Growing up in a rural southern town, this was completely rampant. My school and public library system both edited what they felt was appropriate content, not just for students, but for the adult public as well.

Anything dealing with “sensitive” topics like gender issues, sexual orientation, race, scientific theory on any topic which would contradict religious doctrine, and religions other than Christianity were all excluded from the shelves. No books from the northern perspective for the Civil War were included. We also had an edited reading list for literature, and books discussing reproductive health and venereal diseases fell under vulgar content, and an abstinence only program was put in it’s place.

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The only example I vividly remember is that the Harry Potter series was published when I was in 9th grade, and was excluded even after it became wildly popular, because it dealt with witchcraft and “un-Christian values.”

Growing up very poor, I couldn’t purchase the books I wanted for two reasons: they don’t give the books away just because you want them, and most of the local bookstores wouldn’t have stocked them anyway (for the same reasons the public library didn’t carry them).

This wasn’t localized to my little town or when I grew up, my husband was raised about 45 minutes away from Memphis, just across the Arkansas border and remembers that not only did his school ban all dungeon and dragon related books and guides, the local book store chains did as well, so you couldn’t even order it if you actually had the money to do so. To give you perspective, I graduated in 2000, and only a few families in my area had home computers, my husband graduated in 1993, so neither of us had an option to purchase the books online.

bannedbooksbradburyquotePeople act as if banned books and active censorship are a thing of the past and at this point we are simply celebrating how liberated we’ve become but we still have so much work to do. We SHOULD celebrate how far we’ve come but we also need to recognize that many of these issues are STILL A PROBLEM. This year marks the 34th year of the protection of readers rights, and we need to continue the momentum.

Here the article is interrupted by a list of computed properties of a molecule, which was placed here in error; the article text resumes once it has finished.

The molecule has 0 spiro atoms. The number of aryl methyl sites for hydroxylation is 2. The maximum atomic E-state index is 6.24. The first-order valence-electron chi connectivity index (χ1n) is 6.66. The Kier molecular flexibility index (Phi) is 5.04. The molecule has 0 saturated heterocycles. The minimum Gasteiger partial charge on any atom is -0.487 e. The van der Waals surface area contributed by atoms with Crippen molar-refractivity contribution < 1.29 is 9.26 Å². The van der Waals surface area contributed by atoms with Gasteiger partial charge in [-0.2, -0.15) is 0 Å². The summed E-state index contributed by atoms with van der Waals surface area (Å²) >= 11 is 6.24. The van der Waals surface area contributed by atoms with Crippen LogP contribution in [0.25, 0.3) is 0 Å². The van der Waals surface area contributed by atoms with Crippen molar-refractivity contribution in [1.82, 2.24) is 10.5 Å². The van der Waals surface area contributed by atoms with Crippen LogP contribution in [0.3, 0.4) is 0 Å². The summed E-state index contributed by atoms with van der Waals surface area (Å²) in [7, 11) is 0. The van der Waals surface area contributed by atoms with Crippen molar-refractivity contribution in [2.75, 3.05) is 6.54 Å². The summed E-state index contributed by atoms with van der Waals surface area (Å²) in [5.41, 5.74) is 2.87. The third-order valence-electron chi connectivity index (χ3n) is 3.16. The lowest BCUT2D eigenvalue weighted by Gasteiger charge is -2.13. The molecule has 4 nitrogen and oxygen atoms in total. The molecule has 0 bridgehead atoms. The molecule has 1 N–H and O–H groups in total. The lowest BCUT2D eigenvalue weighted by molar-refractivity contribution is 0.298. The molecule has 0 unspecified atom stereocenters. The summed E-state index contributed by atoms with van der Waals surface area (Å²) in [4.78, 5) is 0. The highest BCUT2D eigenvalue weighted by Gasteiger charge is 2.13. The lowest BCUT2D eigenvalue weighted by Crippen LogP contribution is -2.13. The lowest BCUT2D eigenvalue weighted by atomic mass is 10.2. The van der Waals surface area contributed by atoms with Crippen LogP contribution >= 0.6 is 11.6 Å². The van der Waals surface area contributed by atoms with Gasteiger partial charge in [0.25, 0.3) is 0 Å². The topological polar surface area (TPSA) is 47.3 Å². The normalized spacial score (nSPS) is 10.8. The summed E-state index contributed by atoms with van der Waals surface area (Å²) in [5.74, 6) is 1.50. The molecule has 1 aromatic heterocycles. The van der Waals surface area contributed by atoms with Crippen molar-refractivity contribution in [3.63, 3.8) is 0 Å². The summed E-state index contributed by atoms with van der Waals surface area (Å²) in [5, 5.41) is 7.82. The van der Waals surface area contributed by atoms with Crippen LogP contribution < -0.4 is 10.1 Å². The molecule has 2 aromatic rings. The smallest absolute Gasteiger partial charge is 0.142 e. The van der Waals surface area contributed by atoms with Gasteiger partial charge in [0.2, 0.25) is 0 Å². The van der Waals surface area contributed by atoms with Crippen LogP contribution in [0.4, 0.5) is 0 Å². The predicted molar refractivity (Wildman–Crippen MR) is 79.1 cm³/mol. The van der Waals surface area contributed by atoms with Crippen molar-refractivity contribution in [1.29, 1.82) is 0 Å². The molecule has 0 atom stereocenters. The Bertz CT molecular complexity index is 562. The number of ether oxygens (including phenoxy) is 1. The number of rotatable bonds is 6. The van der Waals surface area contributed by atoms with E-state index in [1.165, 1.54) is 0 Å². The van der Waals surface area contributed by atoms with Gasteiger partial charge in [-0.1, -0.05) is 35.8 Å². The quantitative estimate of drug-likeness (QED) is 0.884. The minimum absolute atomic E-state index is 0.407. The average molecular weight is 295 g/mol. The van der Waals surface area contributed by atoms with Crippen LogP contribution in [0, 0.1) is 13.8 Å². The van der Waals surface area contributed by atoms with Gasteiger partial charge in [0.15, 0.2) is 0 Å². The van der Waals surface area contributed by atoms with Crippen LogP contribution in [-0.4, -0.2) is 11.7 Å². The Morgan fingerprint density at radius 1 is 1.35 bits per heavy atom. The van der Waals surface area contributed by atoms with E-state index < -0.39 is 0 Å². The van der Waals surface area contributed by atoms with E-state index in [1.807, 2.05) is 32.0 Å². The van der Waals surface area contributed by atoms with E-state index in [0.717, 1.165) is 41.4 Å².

See the “Celebrating the Liberation of Literature” interactive banned book timeline HERE

Have you ever not been able to read a book because it wasn’t available? Did you have books you couldn’t read in high school or college because they were deemed inappropriate? Did you read these books anyway? 

Not sure where to go if you’ve answered yes to the questions above? For assistance with challenges to library materials, services, or programs, please contact Kristin Pekoll at the Office for Intellectual Freedom, 800-545-2433, ext. 4221, or via email: kpekoll@ala.org.

Bookish Questions: What book has been on our TBR the longest?

BookishQuestionsLongestTBR

For some reason the plot summary of The Pillars of the Earth gets me interested every time I see it, but I always overlook it when I go to pick up the next book in my queue. Part of the reason is the daunting page number for the first book. No matter the book, 900+ pages is a major commitment.

The next book that I’m actually extremely interested in but I always over look is A Tree Grows in Brooklyn. The synopsis of this book is intriguing but I also am really interested in the praise it received as being one of the most popular books given to soldiers during World War II. It was mentioned again in “When books go to war” where it was discussed as being one of the most traded books by soldiers, and how it went through multiple printings because men carried the copies with them in the trenches.

One of the classics that has been on my list for a while is North and South. This is another that I really want to want to read because it’s mentioned so often on blogs and as top reads for classics. A classic I genuinely WANT to read is Northanger Abbey. For some reason, this one also always tends to get shuffled to the side, and every 6 months or so I put it back on the top of my TBR, only for it to begin the inevitable slow spiral back down to the bottom of the pile.

Bookish Questions: Death of a Favorite Character